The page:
MPAACT consistently produces a season of outstanding world premiere productions. Through these productions, it exposes audiences to stories seldom told on America's stages. From the story of three immigrant sisters from Ethiopia, to a fifty-somethings musings on life, to the portrait of a young African American man on his first trip to Africa, MPAACT strives to be a company where artists can express and audiences can experience a myriad of realities of Black life.


The Reader 10/24/13

Warm on the Coolin Board
"The city don't want us here," observes Brian, echoing what's perhaps a common sentiment in Roseland, the neighborhood where Shepsu Aakhu's new play is partly set. A parallel story set in the after life suffers from fuzzy plotting, but ultimately offers a powerful articulation of Aakhu's key questions.

- Keith Griffith


Leaves, Trees, Forest at MPAACT | Theater review Paul Notice's new play shows how quickly and irrevocably ambition can muddy principle.
By Zac Thompson
Published: February 7, 2013

Charles Bowery (Trigney Morgan) is a bright, idealistic senior at Georgetown University with big plans to change the world after graduation. Trouble is, the world isn't convinced he's as special as he thinks he is. Charles can't find a job at least not the type of job he wants—and he’s already struggling to afford such essentials as housing and weed. He would like a paid position on the staff of Rep. Clayton (Marc A. Rogers), the oily congressman he interns for, but Clayton isn't inclined to help anyone but Clayton.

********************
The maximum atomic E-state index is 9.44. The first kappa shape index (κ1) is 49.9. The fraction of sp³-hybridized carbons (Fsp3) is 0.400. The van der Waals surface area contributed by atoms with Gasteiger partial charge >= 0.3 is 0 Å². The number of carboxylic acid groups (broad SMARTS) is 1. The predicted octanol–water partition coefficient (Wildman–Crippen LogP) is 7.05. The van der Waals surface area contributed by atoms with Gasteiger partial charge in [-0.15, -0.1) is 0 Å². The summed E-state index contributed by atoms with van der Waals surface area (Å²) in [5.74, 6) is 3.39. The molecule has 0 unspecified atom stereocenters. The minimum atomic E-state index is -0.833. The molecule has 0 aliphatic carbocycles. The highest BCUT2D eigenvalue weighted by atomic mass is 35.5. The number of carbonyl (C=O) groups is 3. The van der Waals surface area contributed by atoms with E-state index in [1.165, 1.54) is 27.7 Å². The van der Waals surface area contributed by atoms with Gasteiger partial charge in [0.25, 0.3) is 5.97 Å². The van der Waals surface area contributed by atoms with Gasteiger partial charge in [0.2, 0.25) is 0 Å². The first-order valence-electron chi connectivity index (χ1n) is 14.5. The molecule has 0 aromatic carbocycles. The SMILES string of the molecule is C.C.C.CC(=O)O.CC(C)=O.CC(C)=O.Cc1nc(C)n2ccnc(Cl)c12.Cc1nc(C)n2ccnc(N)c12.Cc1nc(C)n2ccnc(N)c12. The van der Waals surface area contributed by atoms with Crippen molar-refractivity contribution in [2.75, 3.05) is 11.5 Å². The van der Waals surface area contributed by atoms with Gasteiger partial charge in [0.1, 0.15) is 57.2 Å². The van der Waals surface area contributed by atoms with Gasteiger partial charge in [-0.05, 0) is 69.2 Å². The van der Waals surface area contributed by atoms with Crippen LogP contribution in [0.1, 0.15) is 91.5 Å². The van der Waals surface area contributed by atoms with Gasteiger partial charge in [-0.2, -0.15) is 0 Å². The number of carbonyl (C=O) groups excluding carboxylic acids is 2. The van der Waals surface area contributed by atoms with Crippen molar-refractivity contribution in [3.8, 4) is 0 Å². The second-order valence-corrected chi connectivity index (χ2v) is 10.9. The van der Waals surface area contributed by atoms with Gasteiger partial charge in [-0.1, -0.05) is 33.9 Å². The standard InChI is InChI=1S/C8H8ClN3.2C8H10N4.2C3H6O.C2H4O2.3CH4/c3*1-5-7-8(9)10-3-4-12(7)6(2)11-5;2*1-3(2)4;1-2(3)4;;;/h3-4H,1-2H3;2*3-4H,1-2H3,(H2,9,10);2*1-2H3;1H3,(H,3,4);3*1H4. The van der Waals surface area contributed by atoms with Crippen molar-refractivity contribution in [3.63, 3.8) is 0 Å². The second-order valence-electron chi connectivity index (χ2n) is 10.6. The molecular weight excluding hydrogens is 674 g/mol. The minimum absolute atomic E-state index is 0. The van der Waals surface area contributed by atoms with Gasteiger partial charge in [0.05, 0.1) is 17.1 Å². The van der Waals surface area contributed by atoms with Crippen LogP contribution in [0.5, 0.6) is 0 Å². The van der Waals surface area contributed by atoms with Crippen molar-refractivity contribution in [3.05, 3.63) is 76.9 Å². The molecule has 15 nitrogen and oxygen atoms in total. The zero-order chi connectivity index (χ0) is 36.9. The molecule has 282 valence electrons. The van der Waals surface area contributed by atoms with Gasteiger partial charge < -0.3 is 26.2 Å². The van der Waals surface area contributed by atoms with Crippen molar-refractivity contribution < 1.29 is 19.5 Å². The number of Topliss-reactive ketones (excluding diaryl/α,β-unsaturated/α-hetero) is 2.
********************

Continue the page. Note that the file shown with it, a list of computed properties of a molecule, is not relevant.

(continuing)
At first, Paul Notice’s new play feels like not much more than the record of a quarter-life crisis, with all of the entitled whining that entails. But then the playwright shifts gears. Through his fellow intern and on-again, off-again girlfriend (Shayla Jarvis), Charles learns that the socially conservative Clayton has an extramarital relationship with a man named Nathan (played as a light-in-the-loafers caricature by Terry Francois).

Granted, it's not the most original twist of all time. But as Charles ruthlessly uses the information about Clayton to his advantage, Notice shows how quickly and irrevocably ambition can muddy principle. In the end, both men are two sides of the same coin. In Carla Stillwell's brisk staging, UIC undergrad Morgan plays Charles with energy and confidence. More important, he brings a quality to the character that's not in great supply on the page: likability.

To see the orginal publishing please click HERE



Everyone has a voice. Everyone has a story to tell. MPAACT’s Keynotes, Lectures, Master Classes and Workshops are concerned with developing and nurturing the personal voices of all people.

Expression is not a luxury reserved for the artist, it is a necessity for everyone.

By exploring theatre, movement, storytelling, & music, participants gain tools with which to tell their own personal stories.

In addition, MPAACT offers instruction in art related fields, ranging from Arts in Education curriculum to leadership development training.

These activities can be brought to your campus, theatre or community center for $250-$3,500 depending on class duration and the number of participating MPAACT artists.



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